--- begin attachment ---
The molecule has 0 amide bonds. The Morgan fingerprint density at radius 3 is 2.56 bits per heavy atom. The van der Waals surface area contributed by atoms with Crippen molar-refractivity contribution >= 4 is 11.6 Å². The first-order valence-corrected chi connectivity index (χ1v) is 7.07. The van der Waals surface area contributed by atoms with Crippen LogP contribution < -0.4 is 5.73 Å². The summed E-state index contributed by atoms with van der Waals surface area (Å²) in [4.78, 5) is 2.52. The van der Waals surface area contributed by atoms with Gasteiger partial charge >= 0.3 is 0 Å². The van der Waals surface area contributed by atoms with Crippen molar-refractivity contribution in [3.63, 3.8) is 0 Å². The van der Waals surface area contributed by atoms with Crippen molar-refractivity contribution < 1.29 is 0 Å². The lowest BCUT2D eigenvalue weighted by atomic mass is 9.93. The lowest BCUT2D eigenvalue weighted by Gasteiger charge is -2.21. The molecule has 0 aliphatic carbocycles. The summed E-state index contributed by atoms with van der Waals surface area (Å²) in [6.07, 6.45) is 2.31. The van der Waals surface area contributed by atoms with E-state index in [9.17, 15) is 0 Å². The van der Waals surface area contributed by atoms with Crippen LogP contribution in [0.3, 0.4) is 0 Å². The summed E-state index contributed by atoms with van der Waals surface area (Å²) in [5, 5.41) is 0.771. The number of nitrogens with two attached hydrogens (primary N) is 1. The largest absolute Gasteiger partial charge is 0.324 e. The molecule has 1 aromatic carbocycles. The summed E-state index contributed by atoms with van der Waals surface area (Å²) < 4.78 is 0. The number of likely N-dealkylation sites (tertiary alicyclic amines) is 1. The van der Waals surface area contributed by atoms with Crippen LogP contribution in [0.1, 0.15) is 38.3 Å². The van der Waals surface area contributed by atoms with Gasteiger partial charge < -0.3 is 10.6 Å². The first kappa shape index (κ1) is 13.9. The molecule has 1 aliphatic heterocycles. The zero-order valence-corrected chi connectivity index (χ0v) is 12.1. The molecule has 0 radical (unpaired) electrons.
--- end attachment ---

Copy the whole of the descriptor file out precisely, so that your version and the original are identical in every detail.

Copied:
The molecule has 0 amide bonds. The Morgan fingerprint density at radius 3 is 2.56 bits per heavy atom. The van der Waals surface area contributed by atoms with Crippen molar-refractivity contribution >= 4 is 11.6 Å². The first-order valence-corrected chi connectivity index (χ1v) is 7.07. The van der Waals surface area contributed by atoms with Crippen LogP contribution < -0.4 is 5.73 Å². The summed E-state index contributed by atoms with van der Waals surface area (Å²) in [4.78, 5) is 2.52. The van der Waals surface area contributed by atoms with Gasteiger partial charge >= 0.3 is 0 Å². The van der Waals surface area contributed by atoms with Crippen molar-refractivity contribution in [3.63, 3.8) is 0 Å². The van der Waals surface area contributed by atoms with Crippen molar-refractivity contribution < 1.29 is 0 Å². The lowest BCUT2D eigenvalue weighted by atomic mass is 9.93. The lowest BCUT2D eigenvalue weighted by Gasteiger charge is -2.21. The molecule has 0 aliphatic carbocycles. The summed E-state index contributed by atoms with van der Waals surface area (Å²) in [6.07, 6.45) is 2.31. The van der Waals surface area contributed by atoms with E-state index in [9.17, 15) is 0 Å². The van der Waals surface area contributed by atoms with Crippen LogP contribution in [0.3, 0.4) is 0 Å². The summed E-state index contributed by atoms with van der Waals surface area (Å²) in [5, 5.41) is 0.771. The number of nitrogens with two attached hydrogens (primary N) is 1. The largest absolute Gasteiger partial charge is 0.324 e. The molecule has 1 aromatic carbocycles. The summed E-state index contributed by atoms with van der Waals surface area (Å²) < 4.78 is 0. The number of likely N-dealkylation sites (tertiary alicyclic amines) is 1. The van der Waals surface area contributed by atoms with Crippen LogP contribution in [0.1, 0.15) is 38.3 Å². The van der Waals surface area contributed by atoms with Gasteiger partial charge < -0.3 is 10.6 Å². The first kappa shape index (κ1) is 13.9. The molecule has 1 aliphatic heterocycles. The zero-order valence-corrected chi connectivity index (χ0v) is 12.1. The molecule has 0 radical (unpaired) electrons.